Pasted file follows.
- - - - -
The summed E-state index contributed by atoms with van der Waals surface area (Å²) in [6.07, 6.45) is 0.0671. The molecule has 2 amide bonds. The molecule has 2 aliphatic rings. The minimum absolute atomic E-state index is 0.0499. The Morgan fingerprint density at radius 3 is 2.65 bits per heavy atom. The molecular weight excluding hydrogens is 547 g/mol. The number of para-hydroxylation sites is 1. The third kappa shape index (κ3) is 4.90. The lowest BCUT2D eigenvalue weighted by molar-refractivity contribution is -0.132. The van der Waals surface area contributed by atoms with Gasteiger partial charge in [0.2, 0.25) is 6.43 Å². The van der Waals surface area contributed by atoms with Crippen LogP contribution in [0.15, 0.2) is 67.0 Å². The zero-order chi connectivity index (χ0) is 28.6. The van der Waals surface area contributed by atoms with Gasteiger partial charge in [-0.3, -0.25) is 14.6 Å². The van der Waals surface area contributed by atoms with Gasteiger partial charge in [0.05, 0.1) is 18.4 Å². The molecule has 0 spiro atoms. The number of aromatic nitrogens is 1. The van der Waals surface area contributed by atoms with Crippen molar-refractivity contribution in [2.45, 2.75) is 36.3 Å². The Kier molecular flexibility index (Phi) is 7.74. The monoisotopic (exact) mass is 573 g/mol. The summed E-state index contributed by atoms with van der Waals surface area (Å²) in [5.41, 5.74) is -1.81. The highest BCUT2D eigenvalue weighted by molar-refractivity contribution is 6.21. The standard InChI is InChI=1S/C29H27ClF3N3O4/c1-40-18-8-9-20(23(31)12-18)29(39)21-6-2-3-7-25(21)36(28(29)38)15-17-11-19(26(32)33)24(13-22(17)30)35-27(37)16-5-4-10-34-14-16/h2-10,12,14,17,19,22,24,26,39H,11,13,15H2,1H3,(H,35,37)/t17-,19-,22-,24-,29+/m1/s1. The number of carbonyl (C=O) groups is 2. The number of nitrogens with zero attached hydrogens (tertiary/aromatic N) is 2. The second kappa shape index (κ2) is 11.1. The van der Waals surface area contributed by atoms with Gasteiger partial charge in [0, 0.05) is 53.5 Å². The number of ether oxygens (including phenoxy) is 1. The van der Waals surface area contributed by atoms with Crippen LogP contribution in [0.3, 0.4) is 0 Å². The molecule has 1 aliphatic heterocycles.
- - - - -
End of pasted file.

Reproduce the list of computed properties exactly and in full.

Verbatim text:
The summed E-state index contributed by atoms with van der Waals surface area (Å²) in [6.07, 6.45) is 0.0671. The molecule has 2 amide bonds. The molecule has 2 aliphatic rings. The minimum absolute atomic E-state index is 0.0499. The Morgan fingerprint density at radius 3 is 2.65 bits per heavy atom. The molecular weight excluding hydrogens is 547 g/mol. The number of para-hydroxylation sites is 1. The third kappa shape index (κ3) is 4.90. The lowest BCUT2D eigenvalue weighted by molar-refractivity contribution is -0.132. The van der Waals surface area contributed by atoms with Gasteiger partial charge in [0.2, 0.25) is 6.43 Å². The van der Waals surface area contributed by atoms with Crippen LogP contribution in [0.15, 0.2) is 67.0 Å². The zero-order chi connectivity index (χ0) is 28.6. The van der Waals surface area contributed by atoms with Gasteiger partial charge in [-0.3, -0.25) is 14.6 Å². The van der Waals surface area contributed by atoms with Gasteiger partial charge in [0.05, 0.1) is 18.4 Å². The molecule has 0 spiro atoms. The number of aromatic nitrogens is 1. The van der Waals surface area contributed by atoms with Crippen molar-refractivity contribution in [2.45, 2.75) is 36.3 Å². The Kier molecular flexibility index (Phi) is 7.74. The monoisotopic (exact) mass is 573 g/mol. The summed E-state index contributed by atoms with van der Waals surface area (Å²) in [5.41, 5.74) is -1.81. The highest BCUT2D eigenvalue weighted by molar-refractivity contribution is 6.21. The standard InChI is InChI=1S/C29H27ClF3N3O4/c1-40-18-8-9-20(23(31)12-18)29(39)21-6-2-3-7-25(21)36(28(29)38)15-17-11-19(26(32)33)24(13-22(17)30)35-27(37)16-5-4-10-34-14-16/h2-10,12,14,17,19,22,24,26,39H,11,13,15H2,1H3,(H,35,37)/t17-,19-,22-,24-,29+/m1/s1. The number of carbonyl (C=O) groups is 2. The number of nitrogens with zero attached hydrogens (tertiary/aromatic N) is 2. The second kappa shape index (κ2) is 11.1. The van der Waals surface area contributed by atoms with Gasteiger partial charge in [0, 0.05) is 53.5 Å². The number of ether oxygens (including phenoxy) is 1. The van der Waals surface area contributed by atoms with Crippen LogP contribution in [0.3, 0.4) is 0 Å². The molecule has 1 aliphatic heterocycles.